If the physician has confirmed a diagnosis based on the results of the diagnostic test, the physician interpreting that test should code that diagnosis. The signs and/or symptoms that prompted ordering the test may be reported as additional diagnosis if they are not fully explained or related to the confirmed diagnosis. … Note that physicians are responsible for the accuracy of the information submitted on a bill.
The CMS regulations present a specific example relevant to the study.
Example 1: A surgical specimen is sent to a pathologist with a diagnosis of ‘mole’. The pathologist personally reviews the slides made from the specimen and makes a diagnosis of ‘malignant melanoma’. The pathologist should report a diagnosis of ‘malignant melanoma’ as the primary diagnosis.
Thus, if self-referring urologists misreported the diagnosis on the pathology claims (i.e. reported the reason for the biopsy rather than the result of the biopsy), this would be in violation of Medicare reporting requirements. Moreover, the cancer detection rates found among men treated by non-self-referring urologists (32.4 percent to 35.4 percent) were in accordance with the cancer detection rate of 32 percent reported in the national study conducted by Welch et al. (2007).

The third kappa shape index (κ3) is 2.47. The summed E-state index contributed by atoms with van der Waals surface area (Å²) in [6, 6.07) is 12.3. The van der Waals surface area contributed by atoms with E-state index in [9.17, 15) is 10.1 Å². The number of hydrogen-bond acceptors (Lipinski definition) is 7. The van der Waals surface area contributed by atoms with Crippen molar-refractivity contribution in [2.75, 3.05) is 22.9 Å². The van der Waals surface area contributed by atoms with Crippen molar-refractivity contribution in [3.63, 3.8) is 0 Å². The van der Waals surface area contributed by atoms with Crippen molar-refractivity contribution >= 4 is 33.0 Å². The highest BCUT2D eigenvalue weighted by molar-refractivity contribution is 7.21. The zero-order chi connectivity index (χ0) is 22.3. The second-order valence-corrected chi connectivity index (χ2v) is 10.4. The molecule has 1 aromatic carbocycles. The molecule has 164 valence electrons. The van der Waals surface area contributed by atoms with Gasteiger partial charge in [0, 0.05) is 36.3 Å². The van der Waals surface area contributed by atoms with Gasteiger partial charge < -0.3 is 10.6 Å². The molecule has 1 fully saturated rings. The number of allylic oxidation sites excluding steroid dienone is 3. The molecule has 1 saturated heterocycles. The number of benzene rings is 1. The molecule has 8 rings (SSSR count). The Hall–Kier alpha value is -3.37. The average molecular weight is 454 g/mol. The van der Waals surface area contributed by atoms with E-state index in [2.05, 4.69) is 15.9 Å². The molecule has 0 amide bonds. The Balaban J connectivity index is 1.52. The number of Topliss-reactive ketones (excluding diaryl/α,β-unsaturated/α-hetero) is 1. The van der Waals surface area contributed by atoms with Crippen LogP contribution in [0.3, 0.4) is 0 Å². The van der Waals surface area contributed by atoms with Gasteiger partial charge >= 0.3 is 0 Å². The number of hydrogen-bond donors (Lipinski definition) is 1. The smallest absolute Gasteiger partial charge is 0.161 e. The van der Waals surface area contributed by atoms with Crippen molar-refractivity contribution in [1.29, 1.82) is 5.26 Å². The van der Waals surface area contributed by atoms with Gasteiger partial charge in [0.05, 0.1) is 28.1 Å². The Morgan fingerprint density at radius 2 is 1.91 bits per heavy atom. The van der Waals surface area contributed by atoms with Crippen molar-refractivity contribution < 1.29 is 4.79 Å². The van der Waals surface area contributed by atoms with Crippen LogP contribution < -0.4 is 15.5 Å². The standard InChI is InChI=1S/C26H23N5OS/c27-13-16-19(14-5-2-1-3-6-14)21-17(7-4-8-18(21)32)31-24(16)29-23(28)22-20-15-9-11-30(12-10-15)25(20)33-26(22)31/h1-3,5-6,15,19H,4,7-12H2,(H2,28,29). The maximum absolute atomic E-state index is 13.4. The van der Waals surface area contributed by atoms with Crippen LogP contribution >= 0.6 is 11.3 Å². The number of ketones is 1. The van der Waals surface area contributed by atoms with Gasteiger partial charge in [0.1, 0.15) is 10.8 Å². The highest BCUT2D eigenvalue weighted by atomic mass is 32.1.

Kapoor/Penson Comment 8: The Large Urology Group Practice Association (LUGPA) recently conducted a preliminary review of 8 practices with in-house labs. Their results indicated that with between 2 and 7 years of follow-up, an aggregate of 42,474 prostate biopsies were performed with 16,990 positives or 40 percent.
Response 8: The LUGPA analysis is based on self-reported data from 8 of the 95 LUGPA members. This is a selected sample and there is no mechanism available to verify the data. Their reported 40 percent cancer detection rate is based on 2 to 7 years of follow-up, which cannot be compared to the rates based on a positive diagnosis on pathology claims associated with the initial biopsy procedure. Including results of follow-up for a period between 2 to 7 years would undoubtedly have resulted in higher cancer detection rates.